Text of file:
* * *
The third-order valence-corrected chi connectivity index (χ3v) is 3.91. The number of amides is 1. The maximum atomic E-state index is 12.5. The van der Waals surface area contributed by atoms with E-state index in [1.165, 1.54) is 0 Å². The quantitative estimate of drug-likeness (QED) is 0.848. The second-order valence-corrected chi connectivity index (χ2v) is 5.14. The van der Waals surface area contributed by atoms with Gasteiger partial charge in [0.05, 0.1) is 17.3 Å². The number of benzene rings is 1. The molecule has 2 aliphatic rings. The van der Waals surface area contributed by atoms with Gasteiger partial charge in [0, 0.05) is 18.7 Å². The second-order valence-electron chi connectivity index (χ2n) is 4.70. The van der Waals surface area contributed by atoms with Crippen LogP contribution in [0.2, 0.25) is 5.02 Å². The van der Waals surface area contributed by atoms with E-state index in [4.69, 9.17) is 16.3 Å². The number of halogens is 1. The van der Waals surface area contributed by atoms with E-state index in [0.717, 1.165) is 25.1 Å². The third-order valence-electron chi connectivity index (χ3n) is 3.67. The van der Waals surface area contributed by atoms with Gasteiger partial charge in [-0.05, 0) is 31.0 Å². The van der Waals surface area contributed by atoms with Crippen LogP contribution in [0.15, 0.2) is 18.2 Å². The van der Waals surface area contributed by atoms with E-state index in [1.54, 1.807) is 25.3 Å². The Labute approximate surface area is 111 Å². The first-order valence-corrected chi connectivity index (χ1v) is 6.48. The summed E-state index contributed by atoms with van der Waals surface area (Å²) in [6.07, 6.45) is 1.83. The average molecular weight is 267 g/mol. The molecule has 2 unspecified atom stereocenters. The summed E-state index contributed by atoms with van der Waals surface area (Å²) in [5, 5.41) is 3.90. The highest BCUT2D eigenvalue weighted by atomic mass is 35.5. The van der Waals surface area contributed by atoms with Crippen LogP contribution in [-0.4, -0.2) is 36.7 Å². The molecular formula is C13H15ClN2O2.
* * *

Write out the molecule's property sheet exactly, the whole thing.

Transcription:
The third-order valence-corrected chi connectivity index (χ3v) is 3.91. The number of amides is 1. The maximum atomic E-state index is 12.5. The van der Waals surface area contributed by atoms with E-state index in [1.165, 1.54) is 0 Å². The quantitative estimate of drug-likeness (QED) is 0.848. The second-order valence-corrected chi connectivity index (χ2v) is 5.14. The van der Waals surface area contributed by atoms with Gasteiger partial charge in [0.05, 0.1) is 17.3 Å². The number of benzene rings is 1. The molecule has 2 aliphatic rings. The van der Waals surface area contributed by atoms with Gasteiger partial charge in [0, 0.05) is 18.7 Å². The second-order valence-electron chi connectivity index (χ2n) is 4.70. The van der Waals surface area contributed by atoms with Crippen LogP contribution in [0.2, 0.25) is 5.02 Å². The van der Waals surface area contributed by atoms with E-state index in [4.69, 9.17) is 16.3 Å². The number of halogens is 1. The van der Waals surface area contributed by atoms with E-state index in [0.717, 1.165) is 25.1 Å². The third-order valence-electron chi connectivity index (χ3n) is 3.67. The van der Waals surface area contributed by atoms with Gasteiger partial charge in [-0.05, 0) is 31.0 Å². The van der Waals surface area contributed by atoms with Crippen LogP contribution in [0.15, 0.2) is 18.2 Å². The van der Waals surface area contributed by atoms with E-state index in [1.54, 1.807) is 25.3 Å². The Labute approximate surface area is 111 Å². The first-order valence-corrected chi connectivity index (χ1v) is 6.48. The summed E-state index contributed by atoms with van der Waals surface area (Å²) in [6.07, 6.45) is 1.83. The average molecular weight is 267 g/mol. The molecule has 2 unspecified atom stereocenters. The summed E-state index contributed by atoms with van der Waals surface area (Å²) in [5, 5.41) is 3.90. The highest BCUT2D eigenvalue weighted by atomic mass is 35.5. The van der Waals surface area contributed by atoms with Crippen LogP contribution in [-0.4, -0.2) is 36.7 Å². The molecular formula is C13H15ClN2O2.